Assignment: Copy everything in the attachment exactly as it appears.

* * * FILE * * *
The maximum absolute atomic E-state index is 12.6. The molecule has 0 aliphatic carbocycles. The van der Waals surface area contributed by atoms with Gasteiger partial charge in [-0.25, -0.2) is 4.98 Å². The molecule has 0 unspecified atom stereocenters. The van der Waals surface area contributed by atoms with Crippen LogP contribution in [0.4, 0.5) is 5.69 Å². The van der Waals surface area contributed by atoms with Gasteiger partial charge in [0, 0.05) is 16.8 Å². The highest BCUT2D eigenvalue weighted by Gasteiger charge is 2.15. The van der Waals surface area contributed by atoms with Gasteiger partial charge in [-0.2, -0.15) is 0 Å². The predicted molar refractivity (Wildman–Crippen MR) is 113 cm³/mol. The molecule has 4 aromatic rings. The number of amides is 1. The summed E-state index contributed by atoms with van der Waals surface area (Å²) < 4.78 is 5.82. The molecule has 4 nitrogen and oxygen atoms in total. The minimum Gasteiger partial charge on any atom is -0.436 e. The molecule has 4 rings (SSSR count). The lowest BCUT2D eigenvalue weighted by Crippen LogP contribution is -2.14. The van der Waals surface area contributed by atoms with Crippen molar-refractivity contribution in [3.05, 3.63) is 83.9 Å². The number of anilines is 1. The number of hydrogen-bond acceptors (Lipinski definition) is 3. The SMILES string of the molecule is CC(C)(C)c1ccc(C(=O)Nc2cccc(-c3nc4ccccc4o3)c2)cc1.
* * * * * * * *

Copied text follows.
The maximum absolute atomic E-state index is 12.6. The molecule has 0 aliphatic carbocycles. The van der Waals surface area contributed by atoms with Gasteiger partial charge in [-0.25, -0.2) is 4.98 Å². The molecule has 0 unspecified atom stereocenters. The van der Waals surface area contributed by atoms with Crippen LogP contribution in [0.4, 0.5) is 5.69 Å². The van der Waals surface area contributed by atoms with Gasteiger partial charge in [0, 0.05) is 16.8 Å². The highest BCUT2D eigenvalue weighted by Gasteiger charge is 2.15. The van der Waals surface area contributed by atoms with Gasteiger partial charge in [-0.2, -0.15) is 0 Å². The predicted molar refractivity (Wildman–Crippen MR) is 113 cm³/mol. The molecule has 4 aromatic rings. The number of amides is 1. The summed E-state index contributed by atoms with van der Waals surface area (Å²) < 4.78 is 5.82. The molecule has 4 nitrogen and oxygen atoms in total. The minimum Gasteiger partial charge on any atom is -0.436 e. The molecule has 4 rings (SSSR count). The lowest BCUT2D eigenvalue weighted by Crippen LogP contribution is -2.14. The van der Waals surface area contributed by atoms with Crippen molar-refractivity contribution in [3.05, 3.63) is 83.9 Å². The number of anilines is 1. The number of hydrogen-bond acceptors (Lipinski definition) is 3. The SMILES string of the molecule is CC(C)(C)c1ccc(C(=O)Nc2cccc(-c3nc4ccccc4o3)c2)cc1.